By League of Education Voters Policy Team

In the 2020 legislative session, League of Education Voters will prioritize policies to help lay the foundation of an equitable educational system that provides what students need, when and where they need it.

We believe students come first, and we are dedicated to designing an equitable education system that serves all students based on their strengths, supports their needs, and provides the resources they need to be successful.

We are dedicated to designing an equitable education system that serves all students based on their strengths, supports their needs, and provides the resources they need to be successful.

We are committed to working to close gaps experienced by historically and systemically underserved students — including students of color, students in poverty, students qualifying for special education services, students learning English, and students impacted by trauma.

We believe this will lead to all students experiencing greater success and reaching their full potential.

DATA

Preschool students at South Shore PreK-8 - League of Education Voters
Preschool students at South Shore PreK-8

90% of human brain growth happens from birth to age six, but 98% of our state’s educational investments happen after kids reach age five.

Increasing our state investments in the crucial ages from birth to age five supports improved educational outcomes throughout a child’s life. High-quality early childhood education has positive impacts on kindergarten readiness (1), third grade reading levels (2), performance on tests throughout elementary school and to the end of high school (3), high school graduation (4), and enrollment and persistence in postsecondary education (5). The benefits also encompass a wide array of positive societal outcomes, including less engagement with the criminal justice system, and increased earnings and family stability as an adult (6). Home visiting – an early childhood education strategy in which a nurse or other professional coordinates services to families in their home – decreases the likelihood of abuse or neglect (7) while improving family economic self-sufficiency (8).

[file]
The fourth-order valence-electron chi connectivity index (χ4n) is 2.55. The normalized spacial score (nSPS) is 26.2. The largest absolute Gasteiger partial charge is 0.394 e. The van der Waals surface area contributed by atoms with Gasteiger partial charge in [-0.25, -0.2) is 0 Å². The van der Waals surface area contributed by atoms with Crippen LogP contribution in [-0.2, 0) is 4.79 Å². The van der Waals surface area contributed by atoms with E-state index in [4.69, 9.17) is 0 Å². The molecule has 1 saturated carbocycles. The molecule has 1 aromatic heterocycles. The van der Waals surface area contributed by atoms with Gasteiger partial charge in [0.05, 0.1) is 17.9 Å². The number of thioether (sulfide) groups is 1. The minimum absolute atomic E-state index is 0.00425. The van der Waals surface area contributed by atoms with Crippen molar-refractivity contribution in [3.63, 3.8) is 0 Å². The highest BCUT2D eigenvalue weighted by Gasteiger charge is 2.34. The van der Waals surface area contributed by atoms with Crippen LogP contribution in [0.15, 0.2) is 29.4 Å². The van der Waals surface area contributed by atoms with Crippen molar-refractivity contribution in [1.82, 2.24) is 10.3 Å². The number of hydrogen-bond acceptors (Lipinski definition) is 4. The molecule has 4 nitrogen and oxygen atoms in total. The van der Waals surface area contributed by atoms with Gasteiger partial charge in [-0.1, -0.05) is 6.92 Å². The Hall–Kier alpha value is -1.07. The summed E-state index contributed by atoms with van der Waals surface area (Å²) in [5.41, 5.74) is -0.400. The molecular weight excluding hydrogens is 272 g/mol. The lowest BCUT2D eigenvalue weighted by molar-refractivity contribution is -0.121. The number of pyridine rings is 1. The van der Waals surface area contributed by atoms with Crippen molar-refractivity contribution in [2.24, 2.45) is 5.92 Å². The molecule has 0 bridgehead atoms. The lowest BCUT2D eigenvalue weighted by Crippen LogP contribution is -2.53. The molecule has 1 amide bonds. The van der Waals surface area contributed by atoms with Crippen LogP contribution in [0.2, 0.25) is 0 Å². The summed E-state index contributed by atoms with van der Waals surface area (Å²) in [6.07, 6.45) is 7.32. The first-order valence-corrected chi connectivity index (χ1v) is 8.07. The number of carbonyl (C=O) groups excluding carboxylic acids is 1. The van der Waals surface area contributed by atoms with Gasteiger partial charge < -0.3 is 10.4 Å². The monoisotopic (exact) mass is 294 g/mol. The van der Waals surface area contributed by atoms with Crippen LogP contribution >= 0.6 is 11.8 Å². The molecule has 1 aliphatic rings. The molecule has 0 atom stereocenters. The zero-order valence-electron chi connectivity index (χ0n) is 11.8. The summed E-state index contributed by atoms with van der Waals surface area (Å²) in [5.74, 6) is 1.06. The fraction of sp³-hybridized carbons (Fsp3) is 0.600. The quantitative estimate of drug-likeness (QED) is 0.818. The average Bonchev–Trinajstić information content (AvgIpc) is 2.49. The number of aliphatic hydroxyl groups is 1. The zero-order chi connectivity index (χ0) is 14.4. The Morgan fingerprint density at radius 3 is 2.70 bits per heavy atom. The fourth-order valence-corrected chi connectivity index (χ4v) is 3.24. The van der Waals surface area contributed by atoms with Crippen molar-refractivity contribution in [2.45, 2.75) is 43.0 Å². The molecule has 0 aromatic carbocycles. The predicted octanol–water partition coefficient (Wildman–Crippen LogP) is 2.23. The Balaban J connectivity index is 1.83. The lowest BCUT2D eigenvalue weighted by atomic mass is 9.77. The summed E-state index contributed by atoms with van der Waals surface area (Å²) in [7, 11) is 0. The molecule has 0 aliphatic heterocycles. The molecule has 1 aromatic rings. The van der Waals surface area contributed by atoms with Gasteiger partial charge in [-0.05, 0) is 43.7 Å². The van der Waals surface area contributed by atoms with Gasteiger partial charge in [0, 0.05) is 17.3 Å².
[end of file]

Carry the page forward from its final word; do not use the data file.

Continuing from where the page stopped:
Every dollar Washington invests – and has invested in the past – returns significant value to our state. Early childhood education programs in Washington state – like the Early Childhood Education and Assistance Program (ECEAP) – have a $4.33 return on investment for every $1 spent (9). Evidence-based home visiting can return benefits from $1.80 to $5.70 per dollar spent. Our previous state-level spending has ensured that we have two key infrastructure components already in place – a quality rating and coaching structure to ensure kids are in high-quality early care, and a research-proven, state-funded program for the highest need kids to get the supports they need to start school fully kindergarten ready. Now is the time to see these previous investments through to their full potential, and to do the work to ensure we maximize our K-12 investments.

LOOKING AHEAD

Early childhood education programming is a vital investment for our children and the future of our state. League of Education Voters believes our state should make sure all kids can benefit from accessing high-quality early childhood education by:

  • Increasing our reimbursement rate for Working Connections Child Care and ECEAP to the federally required level in each region.